Off to Scotland again, for the hills
And the weather; leaving Edinburgh
To its festival, escaping the arms of
Glasgow: with its cultural cargo:
The bird that never flew: I flew, but left
A large piece of my heart there, for ever!
We’re headed northeast, avoiding Glencoe.
We want to let go, have a holiday!
To forget the memories and relax
To walk in the Cairngorms, see Inverness,
To brush through the heather, see an otter,
Find an eagle feather, free of all stress.
As we approach the foothills near Athol
Our wee country lane fords a trickling burn.
We slither out to stretch stiff limbs,
Arrested by the faint skirl of bagpipes
Drifting hauntingly from the dark forest.
And for a moment I am caught again
In Memory’s grave and gloomy glen.
The lilting tune brings waves of sadness
Warped by the breeze into dreamlike madness:
A pibroch of longing, the stench of battle,
The lowing of highland cattle, a bleak,
Icy morning, a drummer’s death-rattle,
My footsteps clacking on wet bleached pebbles,
Surprised by the shrill notes of the chanter,
Become, by some malevolent magic,
The apocalyptic horsemen’s canter.
But, as swaying branches dance round the trees
Like fading remnants of a bygone era,
I hear songs for the troops by a girl called Vera
And my emptiness, my not-belonging,
My exile in too many other nations,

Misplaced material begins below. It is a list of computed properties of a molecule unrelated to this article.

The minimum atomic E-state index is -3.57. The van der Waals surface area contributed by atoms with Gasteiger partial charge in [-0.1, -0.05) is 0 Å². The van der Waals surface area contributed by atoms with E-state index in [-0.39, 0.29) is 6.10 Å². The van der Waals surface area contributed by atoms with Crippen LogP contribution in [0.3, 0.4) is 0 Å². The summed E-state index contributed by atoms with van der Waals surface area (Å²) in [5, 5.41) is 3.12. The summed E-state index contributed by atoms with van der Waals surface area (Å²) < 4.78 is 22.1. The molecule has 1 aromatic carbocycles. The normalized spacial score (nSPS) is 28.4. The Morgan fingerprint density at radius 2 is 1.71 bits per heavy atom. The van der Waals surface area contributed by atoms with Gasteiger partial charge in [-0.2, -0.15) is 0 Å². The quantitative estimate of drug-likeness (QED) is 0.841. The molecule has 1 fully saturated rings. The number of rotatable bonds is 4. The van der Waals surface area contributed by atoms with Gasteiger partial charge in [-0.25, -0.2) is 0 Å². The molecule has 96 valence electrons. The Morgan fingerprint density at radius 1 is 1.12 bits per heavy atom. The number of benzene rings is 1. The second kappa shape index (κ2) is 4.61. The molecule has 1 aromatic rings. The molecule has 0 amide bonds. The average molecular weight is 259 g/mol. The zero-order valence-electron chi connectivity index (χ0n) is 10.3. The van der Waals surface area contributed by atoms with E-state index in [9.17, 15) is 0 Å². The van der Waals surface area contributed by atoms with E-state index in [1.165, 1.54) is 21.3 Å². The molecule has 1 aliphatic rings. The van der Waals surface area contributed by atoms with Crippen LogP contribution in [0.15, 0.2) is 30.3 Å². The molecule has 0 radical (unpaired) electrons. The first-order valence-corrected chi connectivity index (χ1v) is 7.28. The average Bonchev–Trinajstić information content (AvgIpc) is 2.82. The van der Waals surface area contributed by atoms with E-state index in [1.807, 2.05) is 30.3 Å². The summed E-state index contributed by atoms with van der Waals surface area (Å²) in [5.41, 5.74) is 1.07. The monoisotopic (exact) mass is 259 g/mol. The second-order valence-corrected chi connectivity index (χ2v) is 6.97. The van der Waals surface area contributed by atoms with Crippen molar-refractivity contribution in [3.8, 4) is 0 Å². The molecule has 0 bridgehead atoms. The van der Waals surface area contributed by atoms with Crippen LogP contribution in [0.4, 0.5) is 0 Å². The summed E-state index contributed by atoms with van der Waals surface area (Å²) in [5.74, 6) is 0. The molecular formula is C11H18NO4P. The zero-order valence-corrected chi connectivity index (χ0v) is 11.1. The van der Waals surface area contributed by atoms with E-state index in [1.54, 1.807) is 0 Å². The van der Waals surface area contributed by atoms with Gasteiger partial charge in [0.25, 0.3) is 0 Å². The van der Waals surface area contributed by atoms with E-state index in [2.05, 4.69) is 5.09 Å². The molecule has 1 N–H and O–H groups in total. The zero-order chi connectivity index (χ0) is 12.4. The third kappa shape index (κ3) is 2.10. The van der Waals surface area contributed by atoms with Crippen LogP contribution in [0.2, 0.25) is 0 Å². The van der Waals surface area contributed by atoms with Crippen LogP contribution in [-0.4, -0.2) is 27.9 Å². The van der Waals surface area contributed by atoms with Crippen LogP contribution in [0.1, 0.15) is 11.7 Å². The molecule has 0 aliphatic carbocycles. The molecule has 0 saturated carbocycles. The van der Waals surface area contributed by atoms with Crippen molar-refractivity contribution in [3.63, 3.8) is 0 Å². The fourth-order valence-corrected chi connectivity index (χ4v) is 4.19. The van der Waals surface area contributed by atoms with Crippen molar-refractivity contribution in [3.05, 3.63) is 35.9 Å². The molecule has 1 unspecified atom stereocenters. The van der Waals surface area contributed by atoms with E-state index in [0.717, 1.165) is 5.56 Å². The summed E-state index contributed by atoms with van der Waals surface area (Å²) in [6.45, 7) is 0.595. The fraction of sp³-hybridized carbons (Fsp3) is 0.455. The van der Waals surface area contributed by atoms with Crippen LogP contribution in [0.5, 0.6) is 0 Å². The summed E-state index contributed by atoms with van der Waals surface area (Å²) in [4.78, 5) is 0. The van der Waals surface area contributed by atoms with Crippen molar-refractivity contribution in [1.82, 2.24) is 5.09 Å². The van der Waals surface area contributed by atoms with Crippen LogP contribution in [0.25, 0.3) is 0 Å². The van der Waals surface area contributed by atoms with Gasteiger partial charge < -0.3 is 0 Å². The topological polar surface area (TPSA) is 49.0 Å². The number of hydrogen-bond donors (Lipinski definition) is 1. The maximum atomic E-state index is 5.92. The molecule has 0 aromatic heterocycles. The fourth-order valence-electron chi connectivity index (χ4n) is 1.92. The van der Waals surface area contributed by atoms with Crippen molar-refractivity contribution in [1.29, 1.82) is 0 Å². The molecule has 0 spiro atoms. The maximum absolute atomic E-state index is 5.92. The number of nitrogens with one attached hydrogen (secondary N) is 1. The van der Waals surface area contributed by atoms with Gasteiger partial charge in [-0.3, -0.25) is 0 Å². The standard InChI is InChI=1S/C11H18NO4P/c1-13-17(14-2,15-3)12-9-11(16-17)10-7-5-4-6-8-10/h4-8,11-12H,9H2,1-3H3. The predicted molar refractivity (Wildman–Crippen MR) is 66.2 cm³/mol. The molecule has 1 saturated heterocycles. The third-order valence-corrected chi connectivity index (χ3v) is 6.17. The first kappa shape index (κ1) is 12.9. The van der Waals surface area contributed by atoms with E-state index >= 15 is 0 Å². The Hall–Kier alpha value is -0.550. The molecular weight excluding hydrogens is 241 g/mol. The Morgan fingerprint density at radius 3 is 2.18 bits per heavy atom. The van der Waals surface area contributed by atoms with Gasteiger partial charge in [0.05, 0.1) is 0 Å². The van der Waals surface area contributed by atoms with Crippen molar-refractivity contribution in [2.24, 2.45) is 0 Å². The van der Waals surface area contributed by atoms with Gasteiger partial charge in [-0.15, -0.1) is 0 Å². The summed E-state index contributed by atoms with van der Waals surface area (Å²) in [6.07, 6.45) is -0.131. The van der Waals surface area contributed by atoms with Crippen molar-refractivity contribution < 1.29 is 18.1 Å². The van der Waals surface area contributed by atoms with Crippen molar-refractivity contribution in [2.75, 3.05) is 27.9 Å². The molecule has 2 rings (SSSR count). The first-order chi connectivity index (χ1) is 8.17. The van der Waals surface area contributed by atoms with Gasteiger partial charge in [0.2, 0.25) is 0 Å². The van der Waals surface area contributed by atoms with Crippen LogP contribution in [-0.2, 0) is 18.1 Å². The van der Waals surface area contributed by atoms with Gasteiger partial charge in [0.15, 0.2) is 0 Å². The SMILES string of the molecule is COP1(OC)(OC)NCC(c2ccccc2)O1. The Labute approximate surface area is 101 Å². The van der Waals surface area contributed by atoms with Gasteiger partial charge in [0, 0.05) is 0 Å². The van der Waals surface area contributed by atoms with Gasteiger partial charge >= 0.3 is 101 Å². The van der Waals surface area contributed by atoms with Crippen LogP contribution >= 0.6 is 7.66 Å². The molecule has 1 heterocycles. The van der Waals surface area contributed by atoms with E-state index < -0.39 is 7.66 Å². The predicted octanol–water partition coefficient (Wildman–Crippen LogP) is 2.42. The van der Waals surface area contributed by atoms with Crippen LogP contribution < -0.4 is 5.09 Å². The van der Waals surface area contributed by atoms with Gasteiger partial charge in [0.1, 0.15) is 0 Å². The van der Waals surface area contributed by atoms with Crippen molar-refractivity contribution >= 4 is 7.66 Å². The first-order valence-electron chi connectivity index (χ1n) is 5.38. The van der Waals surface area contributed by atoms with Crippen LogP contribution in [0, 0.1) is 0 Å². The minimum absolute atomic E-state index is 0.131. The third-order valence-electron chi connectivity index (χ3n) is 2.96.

All the bullying humiliations.
Gradually morph to better memories.
The road trip up to Ballachulish in
An old Ford Prefect, past Loch Lomond,
Over the pass by Rest-and-be-thankful,
Steaming flasks of coffee by the roadside,
Sipping hot liquor from a Bakelite lid;
Sunday roast outside the central hotel:
Tartan rugs and gate-leg tables, beneath
Black and white half- timbered gables;
Local accents with their sing-songy tones,
It’s luffly! Fair warm now the rain’s stopped.
My dad’s favourite stories told yet again:
De ye mind the time we broke doon near Troon;
How the petrol pump attendant ran the whole toon;
His decrepit hotel with no hot water;
That awffy damp smell and his cheeky wee daughter;
Breakfast was over by the time we came doon.
Grandfather’s small-holding, sweet-pees in bloom
The green houses, the old railway carriage,
Where Jock and Nessie had their honeymoon.
The drafty old barn, the milk churns, the trike,
The disused field where the boys would take turns on the wartime dispatch rider’s motor bike.
The dirt track to the woods, the lookout point,
The tops of dock cranes by the Clyde, through the mist,
The dead rowan tree where the girls could be kissed:
The site of many-a-manhood initiation.
Then suddenly, whoosh … thud … I’m back,
Sixty years on, our supposed vacation;
The wind deflowering the trees high above:
A poisonous confusion of power and love;
And higher still the ruthless jet-stream roars
Beyond the control of mere human oars.
M R McBride